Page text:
I started out using LinkedIn about 5 years ago. My business coach advised me to get serious about LinkedIn and learn how to use it. She recommended connecting with people I didn’t know. She helped me see that only connecting with people that I knew in person on LinkedIn was very limiting. (Of course, the pandemic really stopped that theory for me!)
I began to see that LinkedIn was all about relationship building and direct messaging. There’s a lot of magic that happens in there with commenting and interacting with other people’s posts.
Over the years, I’ve met a lot of leads and referral partners on LinkedIn. I define a referral partner as someone who trusts me enough to recommend me to their client, friend, or colleague to solve a problem. Referrals are so much of the bread and butter of how many of my clients receive work. I took it upon myself to understand how I could be treating my own referral partners better and then helped educate my clients on how to do that.
Want more resources and tools you can refer to for your clients and colleagues? Check out the TIN Library!
I find that many of the tips below align with the famous book “How to make friends and influence people” by Dale Carnegie. This book was written in 1936, almost 100 years ago. I read it about 15 years ago, and it really helped me see the potential of connecting with people and how to build lasting relationships.
Here are some of my go-to LinkedIn tips for connecting with potential clients and referral partners. I recently worked with Tom and Elaine from Transitions in Nature and created a 90-Day Marketing Roadmap that included a LinkedIn strategy for their marketing. Using some of these tips below, I was able to help them increase their connections on their business page from 303 to 521 (a 58% increase) in less than 6 months!
Please note that everything I share below can be done with the free version of LinkedIn.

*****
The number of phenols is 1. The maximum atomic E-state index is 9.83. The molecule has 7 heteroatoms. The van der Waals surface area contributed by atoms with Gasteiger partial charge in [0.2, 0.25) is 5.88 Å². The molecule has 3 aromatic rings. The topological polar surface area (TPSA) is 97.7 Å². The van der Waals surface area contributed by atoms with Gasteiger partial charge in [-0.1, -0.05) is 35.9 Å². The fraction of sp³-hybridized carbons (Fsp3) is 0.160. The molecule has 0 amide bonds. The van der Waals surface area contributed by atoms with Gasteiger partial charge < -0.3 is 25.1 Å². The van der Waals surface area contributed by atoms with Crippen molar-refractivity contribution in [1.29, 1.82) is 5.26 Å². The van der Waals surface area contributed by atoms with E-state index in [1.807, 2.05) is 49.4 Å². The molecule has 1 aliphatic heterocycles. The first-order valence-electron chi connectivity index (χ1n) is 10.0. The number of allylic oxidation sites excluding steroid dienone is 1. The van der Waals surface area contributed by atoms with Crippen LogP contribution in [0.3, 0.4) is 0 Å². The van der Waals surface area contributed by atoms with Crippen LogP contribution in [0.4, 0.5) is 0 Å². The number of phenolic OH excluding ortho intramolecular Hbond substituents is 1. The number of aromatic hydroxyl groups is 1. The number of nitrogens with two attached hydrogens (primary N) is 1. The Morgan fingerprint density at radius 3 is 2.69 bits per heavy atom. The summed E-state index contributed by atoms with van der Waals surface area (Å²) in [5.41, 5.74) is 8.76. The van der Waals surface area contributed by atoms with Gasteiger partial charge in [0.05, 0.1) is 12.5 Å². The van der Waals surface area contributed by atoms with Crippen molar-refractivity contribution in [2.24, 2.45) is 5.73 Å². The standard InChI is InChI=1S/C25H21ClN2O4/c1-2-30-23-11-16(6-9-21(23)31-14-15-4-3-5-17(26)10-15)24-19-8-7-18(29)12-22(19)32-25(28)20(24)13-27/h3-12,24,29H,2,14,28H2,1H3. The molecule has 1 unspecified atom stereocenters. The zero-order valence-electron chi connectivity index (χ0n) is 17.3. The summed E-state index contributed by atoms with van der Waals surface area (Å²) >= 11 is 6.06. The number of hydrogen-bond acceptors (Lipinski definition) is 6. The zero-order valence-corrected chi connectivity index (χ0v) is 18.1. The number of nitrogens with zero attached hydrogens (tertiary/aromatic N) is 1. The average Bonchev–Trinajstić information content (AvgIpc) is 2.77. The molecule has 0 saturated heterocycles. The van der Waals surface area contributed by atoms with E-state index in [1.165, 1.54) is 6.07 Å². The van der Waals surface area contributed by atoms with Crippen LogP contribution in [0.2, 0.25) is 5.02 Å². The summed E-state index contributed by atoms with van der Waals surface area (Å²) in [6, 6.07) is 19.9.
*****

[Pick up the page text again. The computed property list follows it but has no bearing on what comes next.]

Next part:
Four Strategies to Use on Linked
Get over 500 connections.
Be sure to connect with 500 or more people through your LinkedIn account. Why should you aim to have more than 500 connections on your LinkedIn profile? Here are some nice benefits:
- You’ll appear more often in search results.
- You’ll be higher in the search ranking.
- You’ll have more shared connections and easier access to the right people.
- You’ll show up more often in People Also Viewed
- You’ll appear more often in People Similar To Your status updates, and published posts are more likely to receive views, shares, and comments.
To get your 500+ connections, start reconnecting with old colleagues and co-workers. Connect with people you’ve known for the last 20 years and probably haven’t talked to in a long time.
It’s easier to engage with people you already know. Make it a game and connect with 10 new people weekly or 40 new people monthly. If you do this consistently for 6 months, you will have 250 new connections!
Connect with NEW people
Reaching 500 connections helps you build more confidence to reach out to new people. The more people you’re connected with and you start posting and engaging with them, they’re going to see it and start spending more time commenting with you and engaging with you. It’s to your benefit to at least start within your own network and branch out from there.
Use Canned Responses for Direct Messaging
There is much spamming in the DM (Direct Messaging!), and you can let it go. Ignore them; know that is not how you want to come across. What’s worked for my clients and me is being authentic. I recommend having some canned responses–wait, I know it sounds counterintuitive, but listen. These “canned responses” are friendly messages that you’ve already pre-written that sound like you.
Work on saying the canned responses out loud and then tweak them to use your own language. Watch how you say “Hi” and be yourself. There are some colloquial terms or some sayings you are probably using.
Define who you want to connect with. You don’t need to answer every direct message you receive. Take time to review the person’s profile and see if there is something in common and an opportunity for you to help them or collaborate.
Find a Connection with Someone
Take a look at people’s profiles and look at what you have in common, what you find interesting, or what you can be curious about. I like to see what college or certifications people earn or where they like to volunteer. It’s touching, making it a much more meaningful relationship-building aspect to connect on something you have in common.
I believe if you begin connecting and using 2-4 of the suggestions above for a month, you will start to see traction! Posting on LinkedIn is always good, but engagement and being a nice person can go a long way.
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